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Cardinal Gin - Southern Artisan Spirits

Copper Pot Still
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Bob Bowles

It is Sunday afternoon and I’m driving to Kings Mountain, just south of Shelby, North Carolina. While Kings Mountain is known for its Revolutionary War Battlefield Memorial, it is also the location of an emerging industry in North Carolina. I am visiting Southern Artisan Spirits, a producer of North Carolina’s first legal gin since Prohibition, which began in 1919 and ended in 1933.

I came across this new gin while visiting my local ABC store. I’m always looking for new distilleries in our state and this one caught me by surprise. For the last several years, whenever I visit a new ABC store, I ask them to initiate a North Carolina spirits display section. The new ABC store in the town of Woodfin just put together such a collection to showcase NC spirits. Southern Artisan’s product is called Cardinal American Dry Gin and is packaged in a classy bottle with a cork top.

I located the Southern Artisan website and immediately wrote the owners an e-mail telling them how much I enjoyed their product. After receiving a quick reply from Alex Mauney, one of the owners, we started exchanging e-mails and then phone calls about how they got into the gin business. Alex is a bread aficionado and, like me, built his own wood-fired bread oven based upon the principles of Alan Scott. Also like me, Alex developed an interest in “all things yeast.” I really had to see their operation!

Upon arriving in Kings Mountain, I was directed to a light industrial section of the city and an old textile mill that had been in Alex’s family for many years. The mill closed 10 years ago and the Mauney family had been considering other uses for the building. Alex and his brother, Charlie, along with their father, Jim, had decided to look into the new trend of developing artisan products. Alex is in the construction business and is also the head distiller. Charlie was a poly-sci major in college, but decided to take a sabbatical to assist in the two-year struggle for approval of their new enterprise from both the Federal government (ATF – Alcohol, Tobacco and Firearms) and the newly-crafted requirements of the North Carolina Bureau of ALE (Alcohol Law Enforcement). Charlie said it took a lot of paperwork, a lot of talking with fellow distillers, and a lot of helping local and state officials to understand what they were trying to accomplish.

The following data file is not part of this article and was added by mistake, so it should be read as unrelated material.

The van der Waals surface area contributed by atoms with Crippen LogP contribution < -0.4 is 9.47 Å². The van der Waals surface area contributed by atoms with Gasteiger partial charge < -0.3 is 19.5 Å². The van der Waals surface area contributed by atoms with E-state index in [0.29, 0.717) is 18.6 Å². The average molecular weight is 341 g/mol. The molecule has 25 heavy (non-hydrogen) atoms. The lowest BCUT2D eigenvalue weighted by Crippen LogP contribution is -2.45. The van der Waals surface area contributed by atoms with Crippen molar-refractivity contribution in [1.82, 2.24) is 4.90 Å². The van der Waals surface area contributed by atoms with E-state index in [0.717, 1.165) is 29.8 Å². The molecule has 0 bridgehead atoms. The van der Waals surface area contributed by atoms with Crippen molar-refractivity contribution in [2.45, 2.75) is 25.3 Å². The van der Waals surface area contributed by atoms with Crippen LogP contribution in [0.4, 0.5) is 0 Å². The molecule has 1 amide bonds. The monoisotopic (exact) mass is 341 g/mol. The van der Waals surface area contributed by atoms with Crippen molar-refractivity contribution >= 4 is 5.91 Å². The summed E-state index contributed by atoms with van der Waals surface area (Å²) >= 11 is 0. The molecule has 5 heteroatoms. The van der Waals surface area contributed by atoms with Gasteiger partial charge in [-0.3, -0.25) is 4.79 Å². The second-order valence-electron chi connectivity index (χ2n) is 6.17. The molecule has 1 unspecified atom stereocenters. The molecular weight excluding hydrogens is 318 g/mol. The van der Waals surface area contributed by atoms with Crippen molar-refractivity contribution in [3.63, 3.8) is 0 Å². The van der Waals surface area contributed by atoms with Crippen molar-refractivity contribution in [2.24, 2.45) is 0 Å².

Upon entering the building, I expected to see a room full of large copper kettles, mash tuns, wooden barrels, and something resembling a chemist’s laboratory. I was surprised at the sparseness of equipment and how well lit the large space was. Sitting in the middle of room was a beautiful copper kettle, a 100-gallon “Pot Still” production kettle that seemed more a work of art or museum piece than an actual manufacturing still. Alex said that this still was purchased in Portugal, and was used to experiment with fruit brandies and other product lines that they hope to bring out in the near future. Alex explained that copper is a porous metal and tends to retain the taste of the previous distillation batch, and therefore it was not used for their gin production.

Directing me away from this beautiful piece of equipment, Alex pointed to several large vats of clear liquid. He explained that this was a new type of distillation system, using stainless steel vats with an induction heater to bring the alcohol to an exact temperature, in a very controlled process. He then showed me the bottling process, which currently runs at about 100 bottles per hour. They produced about 5,000 cases in 2010 and hope to increase their production soon. In order to get their product into ABC Stores in the state of North Carolina, all alcohol must be shipped to the Central Receiving Office in Raleigh. We talked about the irony that State trucks deliver cases of alcohol to the local ABC stores in the Shelby area and return to Raleigh empty. Alex asked if they could ship their cases down to the Raleigh warehouse via these trucks, but that is not allowed due to regulations. Therefore, they have to arrange for private carriers to ship to the same warehouse in Raleigh!